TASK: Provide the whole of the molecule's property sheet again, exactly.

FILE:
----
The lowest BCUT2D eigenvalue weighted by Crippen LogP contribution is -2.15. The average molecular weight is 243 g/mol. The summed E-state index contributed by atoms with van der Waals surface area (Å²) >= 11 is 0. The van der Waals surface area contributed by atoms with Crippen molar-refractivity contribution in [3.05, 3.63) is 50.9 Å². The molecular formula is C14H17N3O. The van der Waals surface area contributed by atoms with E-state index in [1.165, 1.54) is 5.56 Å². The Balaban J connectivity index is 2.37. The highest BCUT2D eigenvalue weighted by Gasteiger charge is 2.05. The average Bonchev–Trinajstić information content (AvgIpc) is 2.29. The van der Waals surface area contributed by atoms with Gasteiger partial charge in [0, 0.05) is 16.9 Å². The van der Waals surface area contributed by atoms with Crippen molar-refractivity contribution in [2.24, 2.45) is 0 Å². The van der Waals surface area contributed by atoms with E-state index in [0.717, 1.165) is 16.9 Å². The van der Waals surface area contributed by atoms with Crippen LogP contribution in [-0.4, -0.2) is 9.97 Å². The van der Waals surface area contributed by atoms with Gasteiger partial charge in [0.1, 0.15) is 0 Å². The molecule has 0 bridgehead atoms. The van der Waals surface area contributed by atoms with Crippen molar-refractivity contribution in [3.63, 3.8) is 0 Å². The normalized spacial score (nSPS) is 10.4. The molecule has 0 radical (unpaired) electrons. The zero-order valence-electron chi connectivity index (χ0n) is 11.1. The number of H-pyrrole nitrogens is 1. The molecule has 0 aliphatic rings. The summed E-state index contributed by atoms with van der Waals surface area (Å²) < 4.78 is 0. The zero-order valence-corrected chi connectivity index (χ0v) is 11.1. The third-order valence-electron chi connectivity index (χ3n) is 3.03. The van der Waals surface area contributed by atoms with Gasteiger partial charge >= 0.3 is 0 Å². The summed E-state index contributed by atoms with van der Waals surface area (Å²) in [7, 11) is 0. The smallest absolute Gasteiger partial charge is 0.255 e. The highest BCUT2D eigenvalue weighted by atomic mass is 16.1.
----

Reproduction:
The lowest BCUT2D eigenvalue weighted by Crippen LogP contribution is -2.15. The average molecular weight is 243 g/mol. The summed E-state index contributed by atoms with van der Waals surface area (Å²) >= 11 is 0. The van der Waals surface area contributed by atoms with Crippen molar-refractivity contribution in [3.05, 3.63) is 50.9 Å². The molecular formula is C14H17N3O. The van der Waals surface area contributed by atoms with E-state index in [1.165, 1.54) is 5.56 Å². The Balaban J connectivity index is 2.37. The highest BCUT2D eigenvalue weighted by Gasteiger charge is 2.05. The average Bonchev–Trinajstić information content (AvgIpc) is 2.29. The van der Waals surface area contributed by atoms with Gasteiger partial charge in [0, 0.05) is 16.9 Å². The van der Waals surface area contributed by atoms with Crippen molar-refractivity contribution in [2.24, 2.45) is 0 Å². The van der Waals surface area contributed by atoms with E-state index in [0.717, 1.165) is 16.9 Å². The van der Waals surface area contributed by atoms with Crippen LogP contribution in [-0.4, -0.2) is 9.97 Å². The van der Waals surface area contributed by atoms with Gasteiger partial charge in [0.1, 0.15) is 0 Å². The molecule has 0 bridgehead atoms. The van der Waals surface area contributed by atoms with Crippen molar-refractivity contribution in [3.63, 3.8) is 0 Å². The normalized spacial score (nSPS) is 10.4. The molecule has 0 radical (unpaired) electrons. The zero-order valence-electron chi connectivity index (χ0n) is 11.1. The number of H-pyrrole nitrogens is 1. The molecule has 0 aliphatic rings. The summed E-state index contributed by atoms with van der Waals surface area (Å²) < 4.78 is 0. The zero-order valence-corrected chi connectivity index (χ0v) is 11.1. The third-order valence-electron chi connectivity index (χ3n) is 3.03. The van der Waals surface area contributed by atoms with Gasteiger partial charge >= 0.3 is 0 Å². The summed E-state index contributed by atoms with van der Waals surface area (Å²) in [7, 11) is 0. The smallest absolute Gasteiger partial charge is 0.255 e. The highest BCUT2D eigenvalue weighted by atomic mass is 16.1.